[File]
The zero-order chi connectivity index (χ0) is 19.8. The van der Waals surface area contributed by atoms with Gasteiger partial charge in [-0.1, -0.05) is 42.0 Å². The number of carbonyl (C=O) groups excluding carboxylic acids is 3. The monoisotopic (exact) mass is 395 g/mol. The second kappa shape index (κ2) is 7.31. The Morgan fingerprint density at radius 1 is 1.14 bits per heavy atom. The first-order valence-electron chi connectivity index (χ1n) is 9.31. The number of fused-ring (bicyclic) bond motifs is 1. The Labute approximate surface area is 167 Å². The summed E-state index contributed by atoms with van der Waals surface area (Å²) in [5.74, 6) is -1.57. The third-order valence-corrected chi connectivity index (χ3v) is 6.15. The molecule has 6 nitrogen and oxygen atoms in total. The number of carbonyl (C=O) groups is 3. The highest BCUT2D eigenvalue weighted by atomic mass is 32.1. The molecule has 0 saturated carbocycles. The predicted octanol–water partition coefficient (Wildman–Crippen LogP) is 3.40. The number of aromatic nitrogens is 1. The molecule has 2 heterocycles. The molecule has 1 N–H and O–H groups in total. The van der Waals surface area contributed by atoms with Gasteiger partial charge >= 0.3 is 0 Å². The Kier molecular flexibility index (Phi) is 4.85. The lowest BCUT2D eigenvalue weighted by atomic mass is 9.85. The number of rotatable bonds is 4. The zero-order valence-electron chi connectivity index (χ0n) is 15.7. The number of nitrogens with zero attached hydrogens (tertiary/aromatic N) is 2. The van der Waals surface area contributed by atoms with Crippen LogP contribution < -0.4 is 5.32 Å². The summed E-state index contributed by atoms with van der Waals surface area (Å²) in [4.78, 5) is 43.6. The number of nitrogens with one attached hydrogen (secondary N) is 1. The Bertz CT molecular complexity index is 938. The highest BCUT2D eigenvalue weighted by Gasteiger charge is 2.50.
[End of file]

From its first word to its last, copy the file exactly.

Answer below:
The zero-order chi connectivity index (χ0) is 19.8. The van der Waals surface area contributed by atoms with Gasteiger partial charge in [-0.1, -0.05) is 42.0 Å². The number of carbonyl (C=O) groups excluding carboxylic acids is 3. The monoisotopic (exact) mass is 395 g/mol. The second kappa shape index (κ2) is 7.31. The Morgan fingerprint density at radius 1 is 1.14 bits per heavy atom. The first-order valence-electron chi connectivity index (χ1n) is 9.31. The number of fused-ring (bicyclic) bond motifs is 1. The Labute approximate surface area is 167 Å². The summed E-state index contributed by atoms with van der Waals surface area (Å²) in [5.74, 6) is -1.57. The third-order valence-corrected chi connectivity index (χ3v) is 6.15. The molecule has 6 nitrogen and oxygen atoms in total. The number of carbonyl (C=O) groups is 3. The highest BCUT2D eigenvalue weighted by atomic mass is 32.1. The molecule has 0 saturated carbocycles. The predicted octanol–water partition coefficient (Wildman–Crippen LogP) is 3.40. The number of aromatic nitrogens is 1. The molecule has 2 heterocycles. The molecule has 1 N–H and O–H groups in total. The van der Waals surface area contributed by atoms with Gasteiger partial charge >= 0.3 is 0 Å². The Kier molecular flexibility index (Phi) is 4.85. The lowest BCUT2D eigenvalue weighted by atomic mass is 9.85. The number of rotatable bonds is 4. The zero-order valence-electron chi connectivity index (χ0n) is 15.7. The number of nitrogens with zero attached hydrogens (tertiary/aromatic N) is 2. The van der Waals surface area contributed by atoms with Crippen LogP contribution < -0.4 is 5.32 Å². The summed E-state index contributed by atoms with van der Waals surface area (Å²) in [4.78, 5) is 43.6. The number of nitrogens with one attached hydrogen (secondary N) is 1. The Bertz CT molecular complexity index is 938. The highest BCUT2D eigenvalue weighted by Gasteiger charge is 2.50.